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The Hardest Part About Writing
by Suzanne Young
Writing is hard. Not just mentally and emotionally. Physically. Though I’ve had other jobs, some of which required heavy lifting, nothing has taken a toll on my body like full-time writing has. Multiple urgent care and doctor visits to deal with muscle spasms and back pain. A regiment of anti-inflammatories. And some well-meaning advice like:
“Take more breaks!” Yeah, sure. Right after I miss this second deadline.
“Walk around more!” I bought a treadmill desk and it’s now my dog’s new nap spot.
“Yoga!” That would be great if I knew what I was doing, because again, leaving the house isn’t an option.
“Massage!” Great idea. I’ll set the appointment right after my personal chef tells me about dinner.
“Smell bad.” Those Icy Hot patches and rubs? I’m all about them. I put them on my shoulder, neck, and low back.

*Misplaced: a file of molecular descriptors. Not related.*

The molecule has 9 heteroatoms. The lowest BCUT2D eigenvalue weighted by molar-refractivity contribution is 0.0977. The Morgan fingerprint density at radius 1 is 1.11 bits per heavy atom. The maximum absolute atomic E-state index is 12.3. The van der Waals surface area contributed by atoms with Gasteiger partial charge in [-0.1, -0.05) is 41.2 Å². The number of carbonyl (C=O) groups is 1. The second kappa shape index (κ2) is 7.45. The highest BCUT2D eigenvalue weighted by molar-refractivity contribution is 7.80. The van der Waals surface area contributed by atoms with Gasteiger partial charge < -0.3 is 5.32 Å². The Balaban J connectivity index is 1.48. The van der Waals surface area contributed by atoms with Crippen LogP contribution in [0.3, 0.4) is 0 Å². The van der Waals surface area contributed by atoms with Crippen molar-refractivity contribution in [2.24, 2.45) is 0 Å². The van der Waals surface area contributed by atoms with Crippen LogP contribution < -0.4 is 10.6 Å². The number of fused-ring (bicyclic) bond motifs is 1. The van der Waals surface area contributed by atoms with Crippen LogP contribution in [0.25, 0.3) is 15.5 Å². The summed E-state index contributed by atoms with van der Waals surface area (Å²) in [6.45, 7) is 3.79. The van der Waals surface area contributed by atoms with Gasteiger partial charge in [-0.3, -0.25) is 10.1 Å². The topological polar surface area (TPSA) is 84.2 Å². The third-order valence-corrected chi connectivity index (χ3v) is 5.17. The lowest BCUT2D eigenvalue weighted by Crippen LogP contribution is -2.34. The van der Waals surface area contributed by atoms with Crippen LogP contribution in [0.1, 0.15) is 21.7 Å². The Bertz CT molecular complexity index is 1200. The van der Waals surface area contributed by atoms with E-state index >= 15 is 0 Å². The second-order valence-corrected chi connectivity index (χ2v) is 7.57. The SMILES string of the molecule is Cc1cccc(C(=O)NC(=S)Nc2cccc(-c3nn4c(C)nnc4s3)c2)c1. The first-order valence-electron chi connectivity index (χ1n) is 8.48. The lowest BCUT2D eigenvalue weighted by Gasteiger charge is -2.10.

“Change position.” Since I can’t actually unchain myself from the computer, I take it with me. Sometimes I’m at my desk, but I’m also on the floor, on the couch, in the bed. I try to hurt all parts of my body equally.
“Stay warm.” I live in Arizona, so this isn’t a huge problem for me. But when it gets kind of cold, I find my muscles locking up more and more. I have a heater and an array of professor sweaters.
“Netflix and cry.” Even on deadline, I do have the occasional day of crying on the couch while I watch Netflix. I count this as emotional exercise.
More than anything, I’ve learned to appreciate my days off. When I have them, I do what I can to prepare my body for the next book. I eat well, I leave the house to buy more Icy Hot patches. I even exercise. All of the well-meaning advice isn’t lost on me. But mostly, I spend time with my family, feeling grateful for the opportunities I have.